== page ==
Fight continues to save Sacred Shoshone Cedars massacre site
WHITE PINE COUNTY, Nev. — The effort to protect Swamp Cedars began after federal agencies signed Stipulated Agreements with the Southern Nevada Water Authority (SNWA), withdrawing their protests to SNWA’s water rights applications in eastern Nevada and negating their trust responsibility to protect Tribal rights and resources in exchange for Monitoring, Management and Mitigation Plans (3M Plans).
Thus, the Confederated Goshute, Ely Shoshone and Duckwater Shoshone Tribes took a stand to protect Swamp Cedars.
The Tribes requested the Bureau of Land Management to expand the boundaries of the Swamp Cedars Area of Critical Environmental Concern (ACEC).
We also requested that the BLM designate Swamp Cedars as an Indian Sacred Site and that BLM continue to provide access to the site in perpetuity as required under Executive Order 13007. In the spring of this year, we landed Swamp Cedars on the official list of the National Register of Historic Properties as a Traditional Cultural Property.
What does it mean to have Swamp Cedars listed on the National Register? It means that the federal government — through the National Park Service — recognizes the exceptional historical, cultural and spiritual significance of Swamp Cedars pursuant to the National Historic Preservation Act.
In part, the significance comes from the fact that it is the place of repeated massacres of Goshute and Western Shoshone peoples (the Newe).
The first massacre was carried out by the United States Army in 1859 and resulted in the deaths of an estimated 500-700 Newe who were involved in a ceremonial gathering. It was the largest Indian massacre in the history of the United States. The other massacres occurred in 1863 and 1897.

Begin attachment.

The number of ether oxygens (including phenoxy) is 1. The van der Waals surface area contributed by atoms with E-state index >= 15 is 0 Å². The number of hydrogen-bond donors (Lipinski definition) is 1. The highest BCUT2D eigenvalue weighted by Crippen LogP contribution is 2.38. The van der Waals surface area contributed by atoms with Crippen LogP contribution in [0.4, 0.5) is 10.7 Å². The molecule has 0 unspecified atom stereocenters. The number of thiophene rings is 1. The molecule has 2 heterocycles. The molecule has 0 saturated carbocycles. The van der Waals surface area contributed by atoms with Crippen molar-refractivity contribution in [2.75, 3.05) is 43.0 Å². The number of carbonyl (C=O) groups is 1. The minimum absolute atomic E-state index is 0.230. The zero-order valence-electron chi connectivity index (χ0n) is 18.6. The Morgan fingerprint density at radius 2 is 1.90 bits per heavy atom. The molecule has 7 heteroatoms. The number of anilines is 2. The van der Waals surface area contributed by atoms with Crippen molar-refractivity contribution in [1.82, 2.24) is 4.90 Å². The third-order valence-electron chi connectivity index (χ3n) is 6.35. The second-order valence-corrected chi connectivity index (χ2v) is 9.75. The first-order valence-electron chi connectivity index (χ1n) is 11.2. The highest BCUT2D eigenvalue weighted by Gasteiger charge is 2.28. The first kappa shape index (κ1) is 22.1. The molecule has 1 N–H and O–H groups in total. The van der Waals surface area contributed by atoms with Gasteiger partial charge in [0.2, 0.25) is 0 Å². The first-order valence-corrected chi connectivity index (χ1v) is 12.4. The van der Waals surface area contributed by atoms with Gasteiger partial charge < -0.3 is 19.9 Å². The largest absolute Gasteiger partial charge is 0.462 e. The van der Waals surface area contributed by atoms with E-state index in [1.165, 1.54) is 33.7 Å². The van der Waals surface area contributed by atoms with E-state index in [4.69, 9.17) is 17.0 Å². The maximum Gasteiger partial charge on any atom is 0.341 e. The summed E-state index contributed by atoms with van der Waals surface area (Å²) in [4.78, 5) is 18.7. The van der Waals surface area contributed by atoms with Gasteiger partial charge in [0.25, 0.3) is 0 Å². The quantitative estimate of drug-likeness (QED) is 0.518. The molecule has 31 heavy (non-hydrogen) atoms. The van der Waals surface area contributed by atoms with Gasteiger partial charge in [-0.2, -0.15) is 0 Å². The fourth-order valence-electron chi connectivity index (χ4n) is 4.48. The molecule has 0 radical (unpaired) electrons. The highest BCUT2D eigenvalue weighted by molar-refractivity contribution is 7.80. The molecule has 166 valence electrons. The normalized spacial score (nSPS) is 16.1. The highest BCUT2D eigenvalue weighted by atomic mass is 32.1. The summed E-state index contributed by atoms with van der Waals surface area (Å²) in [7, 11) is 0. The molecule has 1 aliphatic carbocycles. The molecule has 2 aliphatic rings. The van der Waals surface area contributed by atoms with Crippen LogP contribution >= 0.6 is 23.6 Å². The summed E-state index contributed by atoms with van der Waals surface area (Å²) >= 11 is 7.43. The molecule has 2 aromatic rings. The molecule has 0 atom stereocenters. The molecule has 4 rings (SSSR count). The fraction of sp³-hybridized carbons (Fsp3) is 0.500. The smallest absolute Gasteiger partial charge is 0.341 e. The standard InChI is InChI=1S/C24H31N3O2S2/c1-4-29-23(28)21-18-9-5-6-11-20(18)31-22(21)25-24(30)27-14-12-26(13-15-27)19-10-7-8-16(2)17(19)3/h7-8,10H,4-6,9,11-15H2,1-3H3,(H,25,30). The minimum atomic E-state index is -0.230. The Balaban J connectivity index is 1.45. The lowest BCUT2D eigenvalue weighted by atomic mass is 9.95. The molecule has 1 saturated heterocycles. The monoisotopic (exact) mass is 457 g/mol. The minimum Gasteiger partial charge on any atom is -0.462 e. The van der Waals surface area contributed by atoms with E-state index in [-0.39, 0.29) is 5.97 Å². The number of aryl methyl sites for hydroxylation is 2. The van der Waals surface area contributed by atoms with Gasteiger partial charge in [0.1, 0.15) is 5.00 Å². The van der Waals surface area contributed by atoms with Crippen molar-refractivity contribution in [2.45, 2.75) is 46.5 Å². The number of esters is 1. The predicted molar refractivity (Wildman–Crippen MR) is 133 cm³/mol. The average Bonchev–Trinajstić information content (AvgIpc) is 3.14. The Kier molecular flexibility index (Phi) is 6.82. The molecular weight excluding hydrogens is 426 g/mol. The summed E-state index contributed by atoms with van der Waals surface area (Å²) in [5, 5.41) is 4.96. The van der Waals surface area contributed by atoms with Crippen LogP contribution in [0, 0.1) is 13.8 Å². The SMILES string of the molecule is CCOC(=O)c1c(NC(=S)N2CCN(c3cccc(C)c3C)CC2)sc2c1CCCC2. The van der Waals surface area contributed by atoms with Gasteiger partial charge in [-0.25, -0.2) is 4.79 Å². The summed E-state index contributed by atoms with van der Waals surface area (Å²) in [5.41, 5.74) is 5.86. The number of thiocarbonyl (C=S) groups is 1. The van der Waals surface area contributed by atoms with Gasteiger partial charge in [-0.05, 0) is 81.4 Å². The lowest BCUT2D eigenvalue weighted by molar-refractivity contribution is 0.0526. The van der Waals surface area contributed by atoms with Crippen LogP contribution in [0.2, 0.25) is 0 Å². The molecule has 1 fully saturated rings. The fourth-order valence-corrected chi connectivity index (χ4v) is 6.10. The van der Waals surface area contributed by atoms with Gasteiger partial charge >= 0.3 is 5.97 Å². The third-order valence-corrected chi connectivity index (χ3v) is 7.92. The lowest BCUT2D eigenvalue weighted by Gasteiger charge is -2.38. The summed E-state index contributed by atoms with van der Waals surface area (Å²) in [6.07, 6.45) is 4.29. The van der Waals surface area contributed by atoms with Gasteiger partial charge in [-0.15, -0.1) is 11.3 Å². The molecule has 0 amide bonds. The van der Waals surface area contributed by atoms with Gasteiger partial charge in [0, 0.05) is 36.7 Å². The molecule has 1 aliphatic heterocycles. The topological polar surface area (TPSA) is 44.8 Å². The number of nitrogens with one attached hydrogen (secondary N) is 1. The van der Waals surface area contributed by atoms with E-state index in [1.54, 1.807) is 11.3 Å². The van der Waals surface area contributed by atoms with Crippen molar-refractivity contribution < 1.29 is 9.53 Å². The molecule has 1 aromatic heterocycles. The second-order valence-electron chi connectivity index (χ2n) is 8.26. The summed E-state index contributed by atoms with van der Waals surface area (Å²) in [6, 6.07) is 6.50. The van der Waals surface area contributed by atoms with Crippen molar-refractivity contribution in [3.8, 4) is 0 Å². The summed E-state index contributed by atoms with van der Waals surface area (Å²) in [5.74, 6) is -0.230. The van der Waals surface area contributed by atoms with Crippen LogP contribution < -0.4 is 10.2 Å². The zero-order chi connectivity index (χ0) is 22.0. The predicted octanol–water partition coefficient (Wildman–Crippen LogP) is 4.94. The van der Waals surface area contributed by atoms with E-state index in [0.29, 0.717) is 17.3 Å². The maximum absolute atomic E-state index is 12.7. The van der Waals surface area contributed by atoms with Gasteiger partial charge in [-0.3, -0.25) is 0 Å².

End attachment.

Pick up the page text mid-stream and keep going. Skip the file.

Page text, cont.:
Today, Swamp Cedars is more than a place of remembrance. It has always been a place for Tribal ceremonial gatherings and it still remains a place for ceremonies.
The spring water is, as Tribal elder Delaine Spilsbury has said, “the milk of Mother Earth.” That water has special power used for healing and for medicine.
Swamp Cedars has many other special attributes, such as a place to gather traditional foods and medicinal plants, a place to pass down traditional cultural knowledge, and a place to honor Newe ancestors who were massacred. Their spiritual embodiments are the swamp cedar trees.
This is sensitive material, and the Tribes provided it as testimony before and during the recent hearing on SNWA’s water rights applications, on remand after Judge Estes found that SNWA’s 2011 3M Plans were severely flawed.
It was shocking then that the information about Swamp Cedars — including the fact that Swamp Cedars was listed on the National Register encompassing 14,175 acres (three times the size of the Swamp Cedars ACEC) — were not even mentioned in the SNWA’s new 2017 Spring Valley 3M Plan.
More shocking: SNWA’s 2017 3M Plan allowed for 100% destruction and loss of swamp cedar trees before SNWA would consider its groundwater pumping impacts to have an “unreasonable effect.”
SNWA’s 3M Plan also allowed for any amount of destruction to Swamp Cedars for five consecutive years before any management and mitigation would be required.
But the Tribes took the stand. Tribal elders Virgil Johnson and Rupert Steele provided powerful testimony on the importance of Swamp Cedars, the water, the trees and the Tribes’ cultural and spiritual practices.
Dr. Monte Sanford provided expert testimony on the Tribes’ legal protection efforts for Swamp Cedars, especially the listing on the National Register. Lead attorney, Paul Echo Hawk, guided the Tribes through the rapids of the hearing and into an even stronger legal position.
While the Nevada State Engineer prepares his new ruling, the Tribes are moving forward to obtain higher levels of protection for Swamp Cedars, including national-level significance under the National Register and a National Historic Landmark designation. Our highest goal is a Swamp Cedars National Monument.
Monte Sanford is a consultant for the Tribes mentioned in this article. Abby Johnson of the Great Basin Water Network provided this article, with permission, to publish in First Nation’s Focus.